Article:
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Classic Cars and Classical Graph Algorithms


Writer(s): Pacific Northwest National Laboratory (PNNL)

Combinatorial graph techniques put schedulers in the driver's seat

1939 SS Jaguar car

When a frustrated car lover who just happens to have a keen interest in applied graph theory takes to Google, the search results can yield something interesting. In this case, one former professor's online search for an efficient way to judge classic Jaguars led him to Dr. Mahantesh Halappanavar, a scientist with Pacific Northwest National Laboratory's High Performance Computing group, whose research involving graph matching and coloring algorithms proved to be an opportune and novel matchup between classic cars and classical graph theory.

Judging a Thing of Beauty

As a Professor Emeritus in computer science and mechanical engineering at California State University, Fullerton and a current and longtime Jaguar aficionado, Dr. Edward F. Sowell faced a problem: when assigning judges to specific car classes as part of his duties as a Concours d'Elegance Judge for the Jaguar Owners Club, Los Angeles (affiliated with Jaguar Clubs of North America), he found the process could take up to 20 hours or more simply to work out the schedule.

Judging for the Concours events, which are hosted several times a year, has specific mandates. Every car belongs to a specific class under two main divisions, Driven and Championship, and each class requires a team of two or three judges, depending on the division. Because judges must undergo training, apprenticeship and certifications to be eligible to evaluate specific classes, there are only a limited number of available judges. Car owners, who also might be judges in other classes, must be present during the evaluation. All of these criteria ultimately result in a complicated scheduling problem that currently is resolved manually before each event.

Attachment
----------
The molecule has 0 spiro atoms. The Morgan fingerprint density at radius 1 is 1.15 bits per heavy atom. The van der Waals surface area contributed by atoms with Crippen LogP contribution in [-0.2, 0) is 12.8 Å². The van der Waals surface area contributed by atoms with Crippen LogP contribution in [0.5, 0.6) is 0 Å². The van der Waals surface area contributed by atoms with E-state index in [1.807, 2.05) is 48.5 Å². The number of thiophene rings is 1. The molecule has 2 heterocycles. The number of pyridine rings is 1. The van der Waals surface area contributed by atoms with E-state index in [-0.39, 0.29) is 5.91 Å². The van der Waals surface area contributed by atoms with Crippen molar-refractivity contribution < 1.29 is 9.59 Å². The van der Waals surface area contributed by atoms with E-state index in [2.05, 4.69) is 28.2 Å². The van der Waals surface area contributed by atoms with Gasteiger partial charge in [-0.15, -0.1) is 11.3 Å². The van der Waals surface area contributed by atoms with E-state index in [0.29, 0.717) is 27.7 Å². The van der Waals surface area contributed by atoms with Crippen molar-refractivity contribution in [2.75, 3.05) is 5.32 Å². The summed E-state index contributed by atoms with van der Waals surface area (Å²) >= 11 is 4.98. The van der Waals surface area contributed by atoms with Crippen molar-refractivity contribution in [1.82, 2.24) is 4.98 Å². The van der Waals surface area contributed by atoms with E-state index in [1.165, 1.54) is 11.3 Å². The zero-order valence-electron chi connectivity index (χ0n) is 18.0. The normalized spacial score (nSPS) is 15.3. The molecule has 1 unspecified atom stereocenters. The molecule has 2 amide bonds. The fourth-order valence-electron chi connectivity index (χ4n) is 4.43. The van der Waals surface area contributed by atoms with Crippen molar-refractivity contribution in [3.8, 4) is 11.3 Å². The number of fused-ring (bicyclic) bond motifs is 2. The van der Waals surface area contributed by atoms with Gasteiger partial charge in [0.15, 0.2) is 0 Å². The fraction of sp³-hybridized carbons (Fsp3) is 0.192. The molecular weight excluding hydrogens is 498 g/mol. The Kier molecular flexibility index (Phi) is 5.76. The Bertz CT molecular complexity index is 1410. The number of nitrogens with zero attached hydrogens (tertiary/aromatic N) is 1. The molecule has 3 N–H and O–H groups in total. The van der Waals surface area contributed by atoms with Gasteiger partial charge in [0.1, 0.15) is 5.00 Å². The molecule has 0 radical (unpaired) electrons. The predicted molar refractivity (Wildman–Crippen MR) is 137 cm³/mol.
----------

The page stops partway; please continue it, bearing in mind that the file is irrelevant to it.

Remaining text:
Seeking the proverbial "better way," Sowell drew from his work on graph theory applications with Lawrence Berkeley National Laboratory's Simulation Research Group that developed the Simulation Problem Analysis and Research Kernel (funded by the U.S. Department of Energy) and started searching on Google, where he ended up connecting with PNNL's Halappanavar through his former Ph.D. advisor Professor Alex Pothen at Purdue University.

Through another DOE-funded project, Pothen and Halappanavar had worked on and developed software addressing the graph matching problem. However, after a few e-mail exchanges, Halappanavar realized Sowell's Jaguar judging dilemma posed a complex scheduling problem. One that forced him to look for a new combinatorial solution—an approach that combined elements from his work in graph matching and graph coloring developed in the context of high-performance computing. Arif Khan, Pothen's graduate student, who at the time was an intern at PNNL, also assisted in the design and prototype implementation.

As a way of seeking balance for judges' schedules, the team formulated a two-step process: 1) assigning judges to car classes using weighted semi-matching and 2) assigning cars and people to a minimum number of time slots using partial distance-2 coloring. To the best of their knowledge, the team's pairing of these algorithms to compute an efficient schedule was the first effort of its kind.